Over the past week, Gainesville State College's $3.37 million budget reduction plan has been at the forefront of discussion in our community. Gainesville State College, along with the other 34 University System of Georgia institutions, was asked to submit a budget reduction plan totaling $300 million for fiscal year 2011.
As an alumnus of Gainesville State, I was deeply concerned to learn that the college was asked to absorb such a large portion of the burden to balance the state's budget. While no one denies that cuts are necessary to balance the budget, the scope and depth of this cut will impact students, faculty, staff and the community in both the short and long term.
These drastic cuts to the college's budget would come on top of a $2.5 million reduction plan that had already been submitted for FY 2011, bringing the total reduction to almost $6 million. This is almost 12 percent of the college's overall annual budget for its two campuses.
The college's executive council had to make some very difficult decisions as they formulated the plan. With furloughs and other budget reductions already in place for FY 2010, this second round of proposed cuts has gone much deeper.
GSC President Martha T. Nesbitt makes a valid point when she says, "these cuts would cripple our ability to educate and serve students and the community."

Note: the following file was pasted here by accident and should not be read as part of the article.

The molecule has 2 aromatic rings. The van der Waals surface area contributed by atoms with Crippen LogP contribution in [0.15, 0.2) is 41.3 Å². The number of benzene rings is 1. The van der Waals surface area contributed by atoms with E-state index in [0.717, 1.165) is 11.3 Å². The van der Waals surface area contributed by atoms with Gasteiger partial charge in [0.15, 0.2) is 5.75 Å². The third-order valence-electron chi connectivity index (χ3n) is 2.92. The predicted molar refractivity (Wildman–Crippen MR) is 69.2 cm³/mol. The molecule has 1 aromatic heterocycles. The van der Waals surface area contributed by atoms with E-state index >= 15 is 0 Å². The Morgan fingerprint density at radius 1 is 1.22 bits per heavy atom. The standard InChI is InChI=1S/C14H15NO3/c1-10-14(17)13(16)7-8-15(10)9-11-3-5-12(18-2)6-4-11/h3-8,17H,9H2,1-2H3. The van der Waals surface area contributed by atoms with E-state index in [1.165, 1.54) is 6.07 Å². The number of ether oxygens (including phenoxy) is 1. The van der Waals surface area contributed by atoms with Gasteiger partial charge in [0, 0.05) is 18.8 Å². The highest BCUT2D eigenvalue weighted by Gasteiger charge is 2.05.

These cuts, if implemented, would impact the overall process of educating students, as it is a collective effort of faculty and staff members both in and out of the classroom that helps to ensure the success of the students. If part of the process does not operate effectively, the students and the learning process suffer.
At the top of the list, and most devastating, would be eliminating or not filling a total of 44 faculty and staff positions that would domino into eliminating over 250 course selections and impacting approximately 6,000 students on both campuses. Students would also be greatly impacted by reducing the student work-study program by 50 percent. This move will immediately impact students who rely on this income to supplement the cost of their education.
Finally, reducing operational costs through conservation efforts and the reduction of routine maintenance of major equipment will create very uncomfortable and unattractive surroundings for everyone on the campuses.
With an economic impact of over $180 million, as reported in an April 2009 USG report, GSC is important to the economic climate of Northeast Georgia, and continued cuts of this magnitude will ultimately leave a negative mark on our region and its citizens for years to come.
While we are encouraged by the positive support Gov. Sonny Perdue expressed for higher education in Georgia earlier this week, I appeal to the citizens of Northeast Georgia to continue to rally around this cause and support higher education in our region.
Rich White is an alumnus of Gainesville State College.